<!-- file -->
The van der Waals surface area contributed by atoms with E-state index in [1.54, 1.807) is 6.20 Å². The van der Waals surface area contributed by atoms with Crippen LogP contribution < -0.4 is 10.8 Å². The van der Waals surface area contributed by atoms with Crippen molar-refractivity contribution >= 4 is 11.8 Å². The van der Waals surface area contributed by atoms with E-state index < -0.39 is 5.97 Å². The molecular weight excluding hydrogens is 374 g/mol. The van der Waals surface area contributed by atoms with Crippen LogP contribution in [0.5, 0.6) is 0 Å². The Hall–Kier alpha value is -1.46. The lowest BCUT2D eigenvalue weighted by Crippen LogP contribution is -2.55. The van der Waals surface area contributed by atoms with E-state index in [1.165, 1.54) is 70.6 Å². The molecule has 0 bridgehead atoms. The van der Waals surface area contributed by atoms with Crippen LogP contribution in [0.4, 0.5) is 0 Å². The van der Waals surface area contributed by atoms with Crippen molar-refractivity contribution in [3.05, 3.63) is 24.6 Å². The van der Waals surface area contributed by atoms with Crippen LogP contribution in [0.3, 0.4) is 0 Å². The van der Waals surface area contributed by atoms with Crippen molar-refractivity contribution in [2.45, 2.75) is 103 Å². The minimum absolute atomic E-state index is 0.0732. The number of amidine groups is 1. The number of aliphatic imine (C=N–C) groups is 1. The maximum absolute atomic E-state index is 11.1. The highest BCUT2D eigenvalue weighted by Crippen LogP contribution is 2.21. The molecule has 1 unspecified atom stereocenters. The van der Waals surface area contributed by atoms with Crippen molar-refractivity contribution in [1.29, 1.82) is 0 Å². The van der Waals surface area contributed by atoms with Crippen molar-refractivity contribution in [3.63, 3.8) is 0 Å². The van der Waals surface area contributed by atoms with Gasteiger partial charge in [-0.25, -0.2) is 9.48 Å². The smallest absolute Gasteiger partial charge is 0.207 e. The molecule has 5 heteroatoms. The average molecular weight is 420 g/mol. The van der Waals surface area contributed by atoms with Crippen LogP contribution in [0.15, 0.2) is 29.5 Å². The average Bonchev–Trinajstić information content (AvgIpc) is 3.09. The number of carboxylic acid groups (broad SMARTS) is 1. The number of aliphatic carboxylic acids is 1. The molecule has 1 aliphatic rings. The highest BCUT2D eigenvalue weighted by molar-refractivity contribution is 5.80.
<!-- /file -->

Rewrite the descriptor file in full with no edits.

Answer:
The van der Waals surface area contributed by atoms with E-state index in [1.54, 1.807) is 6.20 Å². The van der Waals surface area contributed by atoms with Crippen LogP contribution < -0.4 is 10.8 Å². The van der Waals surface area contributed by atoms with Crippen molar-refractivity contribution >= 4 is 11.8 Å². The van der Waals surface area contributed by atoms with E-state index < -0.39 is 5.97 Å². The molecular weight excluding hydrogens is 374 g/mol. The van der Waals surface area contributed by atoms with Crippen LogP contribution in [0.5, 0.6) is 0 Å². The Hall–Kier alpha value is -1.46. The lowest BCUT2D eigenvalue weighted by Crippen LogP contribution is -2.55. The van der Waals surface area contributed by atoms with E-state index in [1.165, 1.54) is 70.6 Å². The molecule has 0 bridgehead atoms. The van der Waals surface area contributed by atoms with Crippen LogP contribution in [0.4, 0.5) is 0 Å². The van der Waals surface area contributed by atoms with Crippen molar-refractivity contribution in [3.05, 3.63) is 24.6 Å². The van der Waals surface area contributed by atoms with Crippen LogP contribution in [0.3, 0.4) is 0 Å². The van der Waals surface area contributed by atoms with Crippen molar-refractivity contribution in [2.45, 2.75) is 103 Å². The minimum absolute atomic E-state index is 0.0732. The number of amidine groups is 1. The number of aliphatic imine (C=N–C) groups is 1. The maximum absolute atomic E-state index is 11.1. The highest BCUT2D eigenvalue weighted by Crippen LogP contribution is 2.21. The molecule has 1 unspecified atom stereocenters. The van der Waals surface area contributed by atoms with Crippen molar-refractivity contribution in [1.29, 1.82) is 0 Å². The van der Waals surface area contributed by atoms with Crippen molar-refractivity contribution in [3.63, 3.8) is 0 Å². The van der Waals surface area contributed by atoms with Gasteiger partial charge in [-0.25, -0.2) is 9.48 Å². The smallest absolute Gasteiger partial charge is 0.207 e. The molecule has 5 heteroatoms. The average molecular weight is 420 g/mol. The van der Waals surface area contributed by atoms with Crippen LogP contribution in [0.15, 0.2) is 29.5 Å². The average Bonchev–Trinajstić information content (AvgIpc) is 3.09. The number of carboxylic acid groups (broad SMARTS) is 1. The number of aliphatic carboxylic acids is 1. The molecule has 1 aliphatic rings. The highest BCUT2D eigenvalue weighted by molar-refractivity contribution is 5.80.